What is it?

It’s a vehicle from a brand that was once regarded as being as solid as the Rock of Gibraltar.

Holden relied on its trusty Kingswood for a decade, but was forced to downsize the car in response to the oil crisis.

Its replacement came from Europe and was called Commodore for the local market.

Forty years later Holden has stopped building cars locally.

They’re sourced from around the globe instead, including Europe.

In that 40 years a nameplate called Calais was born.

The car came originally, in sedan form only, but it wasn’t long before a wagon, or “Tourer” as the Europeans call them, was added.

The first non-Holden built car to carry the Commodore name has been given the designation ZB.

It’s almost business as usual for Commodore, with a sedan and wagon still available. Even the Calais has a tourer option . . . yet, it’s not really a Calais.

The badge says Commodore, the previous Sportwagon tag has been consigned to the bin, but it just doesn’t look like a Calais.

There’s no real brightwork, no outstanding special features, nothing inside that screams “I am a LOOXURY car!”     

Style-wise it looks nothing like the last of the Holden-built machines.

The proportions look out of proportion, with a wide but thin nose, and a sloping rear roofline that looks heavy over a rear bumper line that seems too long.

And worse, there’s an engine that doesn’t include the words Vee and Eight one after the other.

What there is, however, is a ripper V6, and an auto that’s smoother than a Michael Buble ballad that drives all four wheels.

There’s 235kW and 381Nm to play with, and economy that is nearly as good as the last Aussie wagon (we got 10.0L/100km from the 61-litre tank in a suburban based drive).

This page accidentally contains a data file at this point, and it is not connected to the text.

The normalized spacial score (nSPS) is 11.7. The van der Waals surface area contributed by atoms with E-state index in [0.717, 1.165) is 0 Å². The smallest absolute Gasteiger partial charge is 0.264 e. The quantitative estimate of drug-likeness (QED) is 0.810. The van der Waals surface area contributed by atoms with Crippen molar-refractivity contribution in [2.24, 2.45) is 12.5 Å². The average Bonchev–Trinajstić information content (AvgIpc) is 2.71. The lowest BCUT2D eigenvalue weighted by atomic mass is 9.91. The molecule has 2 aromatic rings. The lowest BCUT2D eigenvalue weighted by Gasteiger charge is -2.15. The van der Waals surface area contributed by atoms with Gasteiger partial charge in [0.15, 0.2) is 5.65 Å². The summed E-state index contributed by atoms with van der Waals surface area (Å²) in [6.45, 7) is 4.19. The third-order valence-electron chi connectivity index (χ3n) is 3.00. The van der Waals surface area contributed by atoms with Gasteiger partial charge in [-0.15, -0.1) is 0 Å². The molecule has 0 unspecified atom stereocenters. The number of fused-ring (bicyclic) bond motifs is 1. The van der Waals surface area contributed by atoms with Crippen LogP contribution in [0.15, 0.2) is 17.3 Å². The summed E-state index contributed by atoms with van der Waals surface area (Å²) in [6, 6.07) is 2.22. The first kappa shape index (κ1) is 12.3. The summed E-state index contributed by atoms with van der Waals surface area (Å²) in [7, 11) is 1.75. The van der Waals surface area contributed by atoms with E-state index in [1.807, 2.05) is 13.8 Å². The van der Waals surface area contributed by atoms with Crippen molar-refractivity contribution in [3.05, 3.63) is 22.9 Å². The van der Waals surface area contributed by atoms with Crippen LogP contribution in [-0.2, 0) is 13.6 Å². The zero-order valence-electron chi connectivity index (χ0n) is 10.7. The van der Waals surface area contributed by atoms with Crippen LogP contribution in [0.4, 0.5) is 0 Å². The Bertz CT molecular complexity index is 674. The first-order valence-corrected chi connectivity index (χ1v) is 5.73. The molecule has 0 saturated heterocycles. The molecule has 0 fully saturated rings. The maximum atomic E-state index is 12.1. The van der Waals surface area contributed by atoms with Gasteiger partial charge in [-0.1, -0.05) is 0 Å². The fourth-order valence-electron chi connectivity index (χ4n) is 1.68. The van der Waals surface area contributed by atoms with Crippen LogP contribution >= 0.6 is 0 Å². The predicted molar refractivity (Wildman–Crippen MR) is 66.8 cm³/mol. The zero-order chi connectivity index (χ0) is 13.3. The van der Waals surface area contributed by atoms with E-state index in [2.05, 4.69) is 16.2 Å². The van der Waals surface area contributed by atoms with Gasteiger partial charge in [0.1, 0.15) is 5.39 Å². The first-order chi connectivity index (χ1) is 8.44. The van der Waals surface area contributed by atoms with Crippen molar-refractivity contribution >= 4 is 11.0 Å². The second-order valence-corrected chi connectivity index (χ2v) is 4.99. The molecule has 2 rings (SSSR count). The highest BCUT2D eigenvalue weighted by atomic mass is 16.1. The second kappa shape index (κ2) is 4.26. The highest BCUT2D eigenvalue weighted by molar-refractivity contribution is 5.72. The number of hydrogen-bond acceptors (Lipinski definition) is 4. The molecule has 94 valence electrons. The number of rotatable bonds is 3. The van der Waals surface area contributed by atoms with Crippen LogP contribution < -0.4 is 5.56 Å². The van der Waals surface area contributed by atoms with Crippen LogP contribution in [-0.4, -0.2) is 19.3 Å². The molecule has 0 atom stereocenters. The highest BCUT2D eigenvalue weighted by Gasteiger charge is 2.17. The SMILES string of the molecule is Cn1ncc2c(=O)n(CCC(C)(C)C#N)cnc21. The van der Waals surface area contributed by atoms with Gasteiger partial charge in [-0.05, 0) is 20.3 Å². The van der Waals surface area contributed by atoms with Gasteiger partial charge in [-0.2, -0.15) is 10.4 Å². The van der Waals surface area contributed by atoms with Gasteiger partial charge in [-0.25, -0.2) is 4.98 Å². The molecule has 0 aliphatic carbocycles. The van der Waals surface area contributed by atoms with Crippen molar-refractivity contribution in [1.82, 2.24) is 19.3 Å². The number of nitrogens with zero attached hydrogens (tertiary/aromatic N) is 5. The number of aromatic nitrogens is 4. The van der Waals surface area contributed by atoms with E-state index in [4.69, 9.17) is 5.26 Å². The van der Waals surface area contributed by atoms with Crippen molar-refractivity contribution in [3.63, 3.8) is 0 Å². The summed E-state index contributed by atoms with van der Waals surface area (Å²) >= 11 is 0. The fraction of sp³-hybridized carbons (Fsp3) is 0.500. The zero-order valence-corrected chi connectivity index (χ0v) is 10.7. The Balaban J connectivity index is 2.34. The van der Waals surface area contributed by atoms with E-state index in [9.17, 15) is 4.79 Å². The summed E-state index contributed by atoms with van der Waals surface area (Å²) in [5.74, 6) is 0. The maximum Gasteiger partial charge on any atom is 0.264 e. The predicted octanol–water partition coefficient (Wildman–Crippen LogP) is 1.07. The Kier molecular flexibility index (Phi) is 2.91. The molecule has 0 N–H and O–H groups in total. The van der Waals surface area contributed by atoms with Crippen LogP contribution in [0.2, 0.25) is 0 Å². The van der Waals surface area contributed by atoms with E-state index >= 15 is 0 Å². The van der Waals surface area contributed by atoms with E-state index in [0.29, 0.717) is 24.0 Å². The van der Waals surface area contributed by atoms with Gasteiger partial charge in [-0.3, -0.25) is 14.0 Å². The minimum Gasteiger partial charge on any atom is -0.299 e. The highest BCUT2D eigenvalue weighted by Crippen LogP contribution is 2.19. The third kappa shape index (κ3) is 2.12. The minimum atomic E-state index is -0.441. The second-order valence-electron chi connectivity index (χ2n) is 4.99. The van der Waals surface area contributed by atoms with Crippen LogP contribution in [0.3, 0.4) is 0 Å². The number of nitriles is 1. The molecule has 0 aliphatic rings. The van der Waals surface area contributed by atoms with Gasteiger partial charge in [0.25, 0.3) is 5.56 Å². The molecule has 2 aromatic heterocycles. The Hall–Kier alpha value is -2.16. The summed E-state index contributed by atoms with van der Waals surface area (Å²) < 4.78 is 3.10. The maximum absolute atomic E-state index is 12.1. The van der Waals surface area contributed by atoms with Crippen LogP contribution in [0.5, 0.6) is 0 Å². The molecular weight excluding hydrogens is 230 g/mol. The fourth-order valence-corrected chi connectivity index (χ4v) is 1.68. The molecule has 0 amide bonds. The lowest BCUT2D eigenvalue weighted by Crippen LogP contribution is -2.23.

Rear cargo is accessed via a button on the key-fob, a tab on the gate itself, or a swing of the foot underneath the bumper.

There’s a small touch of class with a Holden logo being projected downwards at night. 

What’s it cost?

Find $47,990 and the Calais Tourer is in the driveway, at a drive-away price right now.

Metallic paint is a $550 premium however if you like the sparkly stuff. It’s a fair price to pay but there’s a substantial amount of playthings for the moolah.

There’s that cracker engine and transmission combo, all-wheel drive grip, and a powered tailgate for starters.

Then there is a smartphone wireless charging pad, remote engine start, digital audio and eight-speaker sound — plus satnav. There is also a pair of USB ports for the rear seats but no individual rear seat aircon control — just the vents.

Safety comes in the form of a pedestrian friendly Active Bonnet, and a full suite of collision avoidance things under the umbrella of “Holden Eye”.

Autonomous Emergency Braking with pedestrian detection, Lane Departure Warning, Lane Keep Assist, and Forward Collision Warning. No HUD or Head Up Display however.

The overall look is a mix of Euro GM and blandness. There’s nothing that specifically catches the eye and engages the brain to make the “Ooh, lookee that” sound.

Yes, it’s well laid out. Yes it’s a comfortable workspace. Yes, there’s a hint or two of colour (grey, mind you) to break up the slabby black looks — but it’s not a Calais look.

Outside the Calais Tourer gets a bit tough looking with black polyurethane wheel arch guards, and a system that adapts the AWD to the driving conditions.

The rear though looks oddly out of whack compared to the broad but low nose. Here, too, there’s no identifying this as a Calais. It’s low key, uninspiring perhaps, and a catalytic factor was the paint.

The “Darkmoon Blue” looks in just about every viewing situation to be black, and it’s really only up close that you can tell it’s blue metallic.